Child Victims Act allows for lawsuits to be filed much longer after incidents

Kris McDaniel-Miccio

After years of resistance from New York State lawmakers, the newly Democratic-controlled legislature has passed a bill that extends the statute of limitations for youthful victims of sexual assault to bring suit against their abusers and against the church, school, or other institution where the abuse occurred. While this change is good news for people who are ready to confront perpetrators, the process of bringing such a suit can be daunting.

Kingston attorney Kris McDaniel-Miccio wants to help sexual abuse victims take advantage of the new law, given that preparation for a suit may include such challenges as marshaling evidence, setting down detailed and painful memories, and identifying and finding witnesses. She is seeking a venue for a workshop that would assist with the process, in collaboration with such experts as Michael Dowd, who has brought cases against Catholic clergy, and Karla DiGiroloma, founder and first director of the New York State Office for the Prevention of Domestic Violence.

The Child Victims Act, which was signed into law this February, applies to sexual abuse that occurred when the victim was under 18 years of age. Previously, a suit could be brought only until the victim turned 23. Now that limit is set at 55 for civil cases and 28 for criminal suits. And, for the first year the law is in effect, a plaintiff of any age may bring civil suit for abuse that occurred before the age of 18. The Act enables prosecution not only of the sexual abuser but also of every person and institution whose negligence enabled the abuser’s misconduct. A key provision of the law is that people who sue the state are no longer required to file a notice of claim.

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Because the crime may have occurred many years ago, it’s not easy to assemble the evidence required to demonstrate that one has a case. McDaniel-Miccio, a former prosecutor and law professor, described her interview with an individual who was abused four decades ago at a high school. “We went through a series of questions,” she explained. “Who was the principal at the time? Who was the coach? Who was in the gym at the same time as you? I try to trigger their memory so they can figure out the specifics of what happened and who was responsible. What time of year was it? Was it snowing or raining?” Many people have avoided thinking about their memories, which are still present but have to be drawn out.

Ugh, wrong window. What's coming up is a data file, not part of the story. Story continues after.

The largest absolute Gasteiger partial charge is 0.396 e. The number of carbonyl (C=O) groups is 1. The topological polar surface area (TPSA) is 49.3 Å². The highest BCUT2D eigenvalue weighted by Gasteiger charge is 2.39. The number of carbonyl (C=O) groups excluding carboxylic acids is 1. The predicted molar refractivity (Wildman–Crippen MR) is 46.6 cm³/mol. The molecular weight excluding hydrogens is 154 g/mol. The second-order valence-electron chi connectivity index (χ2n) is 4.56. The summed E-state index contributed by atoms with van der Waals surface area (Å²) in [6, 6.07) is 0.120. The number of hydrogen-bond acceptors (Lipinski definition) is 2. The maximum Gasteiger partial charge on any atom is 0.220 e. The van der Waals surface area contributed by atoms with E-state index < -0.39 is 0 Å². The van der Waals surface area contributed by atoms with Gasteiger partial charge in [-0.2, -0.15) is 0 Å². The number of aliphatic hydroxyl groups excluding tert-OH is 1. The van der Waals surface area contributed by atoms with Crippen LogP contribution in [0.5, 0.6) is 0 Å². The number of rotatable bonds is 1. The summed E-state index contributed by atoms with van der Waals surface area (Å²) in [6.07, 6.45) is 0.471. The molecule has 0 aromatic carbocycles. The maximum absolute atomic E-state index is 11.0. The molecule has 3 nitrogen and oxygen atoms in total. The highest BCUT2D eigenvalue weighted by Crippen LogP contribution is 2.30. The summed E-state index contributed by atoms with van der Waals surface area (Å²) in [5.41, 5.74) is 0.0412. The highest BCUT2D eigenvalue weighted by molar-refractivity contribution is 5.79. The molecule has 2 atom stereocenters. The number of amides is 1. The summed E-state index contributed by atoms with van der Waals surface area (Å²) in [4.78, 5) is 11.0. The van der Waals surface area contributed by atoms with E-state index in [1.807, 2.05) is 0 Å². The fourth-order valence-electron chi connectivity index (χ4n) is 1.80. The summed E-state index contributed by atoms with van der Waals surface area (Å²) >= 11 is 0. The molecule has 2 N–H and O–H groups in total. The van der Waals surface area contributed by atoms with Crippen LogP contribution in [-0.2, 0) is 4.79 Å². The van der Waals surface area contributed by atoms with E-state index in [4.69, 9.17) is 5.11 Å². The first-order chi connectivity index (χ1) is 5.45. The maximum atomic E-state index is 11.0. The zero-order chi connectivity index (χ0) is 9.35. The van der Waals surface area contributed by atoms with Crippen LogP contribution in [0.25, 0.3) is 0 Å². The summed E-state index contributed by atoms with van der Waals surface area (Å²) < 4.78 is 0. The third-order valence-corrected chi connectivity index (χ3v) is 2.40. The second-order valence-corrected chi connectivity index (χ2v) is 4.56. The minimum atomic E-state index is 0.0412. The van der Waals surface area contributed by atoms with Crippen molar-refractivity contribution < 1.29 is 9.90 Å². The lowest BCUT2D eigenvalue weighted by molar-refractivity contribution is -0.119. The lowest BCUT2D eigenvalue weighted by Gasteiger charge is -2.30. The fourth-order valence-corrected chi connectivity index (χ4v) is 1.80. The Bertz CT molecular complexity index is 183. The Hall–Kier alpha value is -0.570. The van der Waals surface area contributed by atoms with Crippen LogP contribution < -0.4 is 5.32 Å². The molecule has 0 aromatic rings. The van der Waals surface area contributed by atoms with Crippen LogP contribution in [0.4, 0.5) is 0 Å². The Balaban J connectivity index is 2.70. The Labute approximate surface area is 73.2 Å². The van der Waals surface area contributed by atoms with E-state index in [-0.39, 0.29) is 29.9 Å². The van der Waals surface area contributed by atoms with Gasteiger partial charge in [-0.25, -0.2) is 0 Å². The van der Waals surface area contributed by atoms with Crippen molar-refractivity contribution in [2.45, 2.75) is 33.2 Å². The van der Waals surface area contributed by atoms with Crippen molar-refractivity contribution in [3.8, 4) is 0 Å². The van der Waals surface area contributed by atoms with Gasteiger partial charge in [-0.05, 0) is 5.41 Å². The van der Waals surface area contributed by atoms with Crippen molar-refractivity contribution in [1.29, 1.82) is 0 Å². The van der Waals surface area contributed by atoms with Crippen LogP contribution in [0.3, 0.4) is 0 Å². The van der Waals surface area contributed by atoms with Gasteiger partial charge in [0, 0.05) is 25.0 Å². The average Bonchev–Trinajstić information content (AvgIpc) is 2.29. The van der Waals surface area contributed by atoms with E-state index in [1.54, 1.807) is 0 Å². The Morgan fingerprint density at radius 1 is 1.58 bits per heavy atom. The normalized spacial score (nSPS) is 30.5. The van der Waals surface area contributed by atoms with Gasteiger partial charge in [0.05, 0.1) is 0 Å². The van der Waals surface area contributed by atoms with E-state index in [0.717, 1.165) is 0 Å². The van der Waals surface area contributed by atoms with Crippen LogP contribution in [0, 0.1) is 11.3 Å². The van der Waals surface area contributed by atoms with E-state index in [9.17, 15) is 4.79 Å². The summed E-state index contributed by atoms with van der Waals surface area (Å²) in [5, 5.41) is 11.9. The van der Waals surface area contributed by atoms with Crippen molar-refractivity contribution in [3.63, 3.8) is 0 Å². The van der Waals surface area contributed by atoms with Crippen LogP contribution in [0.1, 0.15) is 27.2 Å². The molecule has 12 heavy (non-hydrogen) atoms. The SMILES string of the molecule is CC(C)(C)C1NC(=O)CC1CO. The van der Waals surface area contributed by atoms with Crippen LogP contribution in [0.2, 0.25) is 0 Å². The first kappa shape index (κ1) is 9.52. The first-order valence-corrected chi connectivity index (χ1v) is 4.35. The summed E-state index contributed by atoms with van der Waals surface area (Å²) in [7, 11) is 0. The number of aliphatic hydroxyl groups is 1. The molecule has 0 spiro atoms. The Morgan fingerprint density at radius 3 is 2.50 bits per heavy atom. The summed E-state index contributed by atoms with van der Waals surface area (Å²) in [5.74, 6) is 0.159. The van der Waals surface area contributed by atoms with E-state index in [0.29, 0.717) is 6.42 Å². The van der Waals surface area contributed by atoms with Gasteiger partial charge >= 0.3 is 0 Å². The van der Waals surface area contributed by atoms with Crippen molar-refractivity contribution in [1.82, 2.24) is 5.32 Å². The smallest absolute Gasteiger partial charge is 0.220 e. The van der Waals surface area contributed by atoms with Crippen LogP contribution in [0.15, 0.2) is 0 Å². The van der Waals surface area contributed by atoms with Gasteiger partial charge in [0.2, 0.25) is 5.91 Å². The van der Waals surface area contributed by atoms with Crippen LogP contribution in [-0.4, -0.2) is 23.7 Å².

Conjuring up painful memories can have a re-traumatizing effect. “Attorneys handling cases of this type may want to refer the client to a therapist, counselor, or someone who follows the client’s religious beliefs,” said McDaniel-Miccio. “They also have to be prepared in case the information becomes public. Who don’t they want to know? Maybe they never told their mother.”

It also may be necessary to find out what rules were in place in the school district or other institution at the time the crime occurred. “If they violated their own internal procedures, that gives you a case.”

 

Kavanaugh hearings were the impetus

The issue became important to McDaniel-Miccio during the confirmation hearings for U.S. Supreme Court Justice Brett M. Kavanaugh, when Dr. Christine Blasey Ford was testifying that he had assaulted her in college. “I had memories of things I hadn’t thought of for years,” said McDaniel-Miccio. Unable to prosecute her own case because it didn’t occur in New York State, she has turned to helping other sexual assault victims.

“I’ve skinned my knees on a lot of political issues,” she said, “and I can see the results when there’s sustained work.” From working on the same-sex marriage campaign in Ireland to demanding equal pay for women and men, she’s fought and won battles.

McDaniel-Miccio grew up in the Bronx and lived in Woodstock for six years in the 1990s, while teaching at Albany Law School, where she started a family violence clinic. Having converted from Catholicism to Judaism, she attended the Woodstock Jewish Congregation and led workshops on reconciling feminism with certain elements of Judaism.

She went on to teach full-time at law schools in California and in Denver, Colorado. Towards the end of her 16-year stint in Denver, she discovered male law professors at the school were being paid at a higher rate than female professors. The women joined forces to sue the university and won.

A year ago, McDaniel-Miccio moved back to the area and started a law firm in Kingston, Miccio McDaniel Pelosi. In addition to specializing in sexual abuse cases, she represents people seeking divorce, survivors of domestic violence and others wrongly charged with domestic violence. “It’s important not just to know what the law is but to figure out what to do with it,” she said. “You have to make it real and make it a tool of accountability. I opened a law firm so people can finally get closure to an event that shouldn’t have happened, that stole a piece of their childhood.”

Interested in attending or hosting a workshop on preparing a sexual abuse case? Contact Kris McDaniel-Miccio at kmiccio@mmplaw.org.